30 April – 25 May, Alternative Process Exhibition: Gallery 1885
Gallery 1885 and the Camera Club Presents, ALT, an exhibition by Rhod Walls & Catherine Lindsay-Davies
Special private view tea party: Sunday 29th April, 2-3pm
Having met on the Photography PgCert course at Central St.Martin’s, both Rhod and Catherine have been drawn to explore elements of more traditional photographic and hand-printing techniques within their practice, and as such are delighted to be able to show work from recent series together at Gallery 1885 and the Camera Club.
Searching for Serenity by Rhod Walls
‘Searching for Serenity‘ draws upon Rhod’s recent experiences travelling through South-East Asia for a couple of months. Having discovered a new serenity, or an intangible atmosphere of peaceful contemplation, in certain locations there, he has actively tried to reconnect with that emotional space through the calm, quiet, and contemplative space of the darkroom. The images have been hand printed with silver gelatin directly onto wooden boards with decorative borders derived from traditional stencilled embellishments from Wat Xieng Thong (‘Golden Tree Temple’) in Luang Prabang, Laos. The intention was to create individual ‘icons’ to reward quiet reflection.
The images are taken from a variety of locations (predominantly temples and ruins) across Laos, Cambodia and Thailand, but all shared the same almost magical sense of peace and serenity regardless of religious significance of the sites. Trying to reconnect with that through the methodical and almost meditative processes of the darkroom has been a pleasurable and almost spiritual journey and one that hopefully is apparent in the work itself.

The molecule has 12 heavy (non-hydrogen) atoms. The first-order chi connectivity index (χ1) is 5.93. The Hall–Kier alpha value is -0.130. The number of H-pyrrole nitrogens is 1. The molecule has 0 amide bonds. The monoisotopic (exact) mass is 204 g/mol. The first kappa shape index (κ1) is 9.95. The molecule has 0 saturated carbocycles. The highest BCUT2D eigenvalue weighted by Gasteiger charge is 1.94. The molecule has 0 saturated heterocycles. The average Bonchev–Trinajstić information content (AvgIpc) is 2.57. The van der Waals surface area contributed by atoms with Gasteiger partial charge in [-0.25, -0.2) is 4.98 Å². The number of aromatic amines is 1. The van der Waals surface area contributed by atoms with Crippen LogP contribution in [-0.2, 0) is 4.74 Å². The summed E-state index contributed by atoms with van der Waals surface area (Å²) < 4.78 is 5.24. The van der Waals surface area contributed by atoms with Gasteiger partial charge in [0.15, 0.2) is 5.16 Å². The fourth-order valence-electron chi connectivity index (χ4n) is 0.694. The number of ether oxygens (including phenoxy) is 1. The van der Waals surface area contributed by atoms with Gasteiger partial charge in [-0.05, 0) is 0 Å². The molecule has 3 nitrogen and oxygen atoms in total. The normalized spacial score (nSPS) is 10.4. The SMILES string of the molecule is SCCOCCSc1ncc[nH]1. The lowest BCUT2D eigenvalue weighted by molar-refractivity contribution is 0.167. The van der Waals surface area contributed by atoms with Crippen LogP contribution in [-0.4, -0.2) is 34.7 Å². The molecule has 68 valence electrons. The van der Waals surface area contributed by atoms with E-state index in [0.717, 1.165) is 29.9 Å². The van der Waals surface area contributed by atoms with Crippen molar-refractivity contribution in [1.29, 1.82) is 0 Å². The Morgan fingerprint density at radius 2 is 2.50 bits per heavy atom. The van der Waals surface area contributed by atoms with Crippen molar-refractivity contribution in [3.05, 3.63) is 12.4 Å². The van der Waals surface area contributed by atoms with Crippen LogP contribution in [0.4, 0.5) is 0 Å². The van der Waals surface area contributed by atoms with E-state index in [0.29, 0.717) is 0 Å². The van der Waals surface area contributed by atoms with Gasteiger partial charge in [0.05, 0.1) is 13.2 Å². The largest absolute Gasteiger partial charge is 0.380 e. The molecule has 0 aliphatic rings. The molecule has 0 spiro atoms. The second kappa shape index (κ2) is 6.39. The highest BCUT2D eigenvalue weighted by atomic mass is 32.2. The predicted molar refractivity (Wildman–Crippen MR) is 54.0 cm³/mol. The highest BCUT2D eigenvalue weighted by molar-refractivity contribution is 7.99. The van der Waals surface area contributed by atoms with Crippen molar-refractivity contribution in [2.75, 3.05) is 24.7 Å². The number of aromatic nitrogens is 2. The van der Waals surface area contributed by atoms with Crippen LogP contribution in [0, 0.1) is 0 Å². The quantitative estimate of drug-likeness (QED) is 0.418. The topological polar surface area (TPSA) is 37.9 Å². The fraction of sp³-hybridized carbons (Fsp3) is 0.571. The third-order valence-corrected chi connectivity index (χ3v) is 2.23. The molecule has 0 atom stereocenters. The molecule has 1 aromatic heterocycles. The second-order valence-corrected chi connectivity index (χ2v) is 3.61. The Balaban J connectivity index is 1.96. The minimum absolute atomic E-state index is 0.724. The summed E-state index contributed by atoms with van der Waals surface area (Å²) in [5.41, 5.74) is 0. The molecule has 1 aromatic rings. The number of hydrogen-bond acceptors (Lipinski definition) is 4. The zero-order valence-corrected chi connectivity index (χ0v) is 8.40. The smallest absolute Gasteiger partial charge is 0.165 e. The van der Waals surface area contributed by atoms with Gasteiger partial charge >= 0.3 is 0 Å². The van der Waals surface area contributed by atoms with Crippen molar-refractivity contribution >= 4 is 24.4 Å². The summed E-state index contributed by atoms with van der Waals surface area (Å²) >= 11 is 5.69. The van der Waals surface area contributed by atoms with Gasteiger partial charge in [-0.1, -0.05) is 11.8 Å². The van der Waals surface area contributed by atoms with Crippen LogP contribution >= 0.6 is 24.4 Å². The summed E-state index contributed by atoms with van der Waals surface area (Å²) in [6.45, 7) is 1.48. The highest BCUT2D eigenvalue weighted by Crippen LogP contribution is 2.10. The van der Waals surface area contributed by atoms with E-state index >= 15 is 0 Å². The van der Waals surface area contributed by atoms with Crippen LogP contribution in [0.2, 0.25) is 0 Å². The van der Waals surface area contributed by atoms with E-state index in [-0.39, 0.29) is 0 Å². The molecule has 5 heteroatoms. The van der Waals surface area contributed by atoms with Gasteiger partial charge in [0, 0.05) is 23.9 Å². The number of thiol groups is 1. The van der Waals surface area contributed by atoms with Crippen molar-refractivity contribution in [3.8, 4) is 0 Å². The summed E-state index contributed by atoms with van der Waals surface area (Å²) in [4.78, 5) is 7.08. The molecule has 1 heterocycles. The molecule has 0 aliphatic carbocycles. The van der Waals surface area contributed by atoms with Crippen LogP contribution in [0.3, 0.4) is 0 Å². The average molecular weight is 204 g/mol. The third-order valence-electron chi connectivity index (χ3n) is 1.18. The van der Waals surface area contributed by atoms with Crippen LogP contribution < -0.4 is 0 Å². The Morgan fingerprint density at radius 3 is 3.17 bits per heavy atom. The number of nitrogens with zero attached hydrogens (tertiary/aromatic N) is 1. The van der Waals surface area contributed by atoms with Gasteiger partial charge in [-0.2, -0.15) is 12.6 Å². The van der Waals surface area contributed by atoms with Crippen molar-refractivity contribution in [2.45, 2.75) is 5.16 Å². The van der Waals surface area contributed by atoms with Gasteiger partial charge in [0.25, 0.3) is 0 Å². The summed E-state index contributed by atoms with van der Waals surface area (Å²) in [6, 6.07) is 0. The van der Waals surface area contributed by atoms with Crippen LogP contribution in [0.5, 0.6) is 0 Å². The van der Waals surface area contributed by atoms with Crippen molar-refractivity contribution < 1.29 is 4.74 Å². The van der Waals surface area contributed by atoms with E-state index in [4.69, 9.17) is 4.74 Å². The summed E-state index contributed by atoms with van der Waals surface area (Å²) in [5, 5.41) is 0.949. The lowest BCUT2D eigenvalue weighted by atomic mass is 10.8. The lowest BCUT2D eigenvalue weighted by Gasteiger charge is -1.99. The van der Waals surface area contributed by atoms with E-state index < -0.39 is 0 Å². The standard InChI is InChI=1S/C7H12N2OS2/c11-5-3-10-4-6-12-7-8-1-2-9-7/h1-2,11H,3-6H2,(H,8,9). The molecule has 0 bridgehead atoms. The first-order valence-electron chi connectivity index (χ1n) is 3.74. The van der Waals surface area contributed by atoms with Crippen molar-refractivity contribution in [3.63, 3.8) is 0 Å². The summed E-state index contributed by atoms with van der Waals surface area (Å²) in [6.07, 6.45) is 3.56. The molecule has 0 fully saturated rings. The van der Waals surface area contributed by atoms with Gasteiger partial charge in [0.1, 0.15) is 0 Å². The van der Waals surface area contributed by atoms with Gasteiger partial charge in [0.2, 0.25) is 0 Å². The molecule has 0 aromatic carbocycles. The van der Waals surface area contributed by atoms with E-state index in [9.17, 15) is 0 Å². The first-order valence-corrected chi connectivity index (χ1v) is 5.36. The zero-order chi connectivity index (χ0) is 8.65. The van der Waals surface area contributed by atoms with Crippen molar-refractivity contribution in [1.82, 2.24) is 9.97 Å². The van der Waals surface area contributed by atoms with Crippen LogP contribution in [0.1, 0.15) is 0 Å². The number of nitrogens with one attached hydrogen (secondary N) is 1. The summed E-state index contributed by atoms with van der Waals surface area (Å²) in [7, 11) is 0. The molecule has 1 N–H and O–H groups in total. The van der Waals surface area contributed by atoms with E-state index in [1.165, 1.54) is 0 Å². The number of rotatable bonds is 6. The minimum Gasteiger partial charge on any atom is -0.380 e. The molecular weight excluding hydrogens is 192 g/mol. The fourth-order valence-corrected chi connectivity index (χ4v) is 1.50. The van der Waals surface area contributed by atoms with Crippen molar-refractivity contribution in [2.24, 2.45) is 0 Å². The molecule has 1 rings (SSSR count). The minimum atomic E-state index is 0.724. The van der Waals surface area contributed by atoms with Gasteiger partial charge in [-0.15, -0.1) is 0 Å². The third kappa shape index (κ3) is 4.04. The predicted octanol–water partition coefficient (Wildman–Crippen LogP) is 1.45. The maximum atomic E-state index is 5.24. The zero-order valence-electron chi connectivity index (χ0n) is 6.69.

Self-Defence, Series of C-type prints by Catherine Lindsay-Davies
Using the physical remains of wartime structures as its subject matter, this series examines the changing relationship of these buildings to the natural landscape.
The structures, from the Napoleonic, First and Second World Wars and the Cold War, all within a two-mile radius of Shingle Street on the Suffolk coast, were constructed to counter an enemy that never arrived. Now, mainly ruined and melting back into the landscape, they still possess a bleakness that reflects their original purpose.
The series was created using basic pinhole cameras constructed from cardboard boxes, lined with photographic paper. The effects of dark room chemicals on the prints highlight the ethereal and menacing quality of the structures.
The Camera Club
16 Bowden Street
London SE11 4DS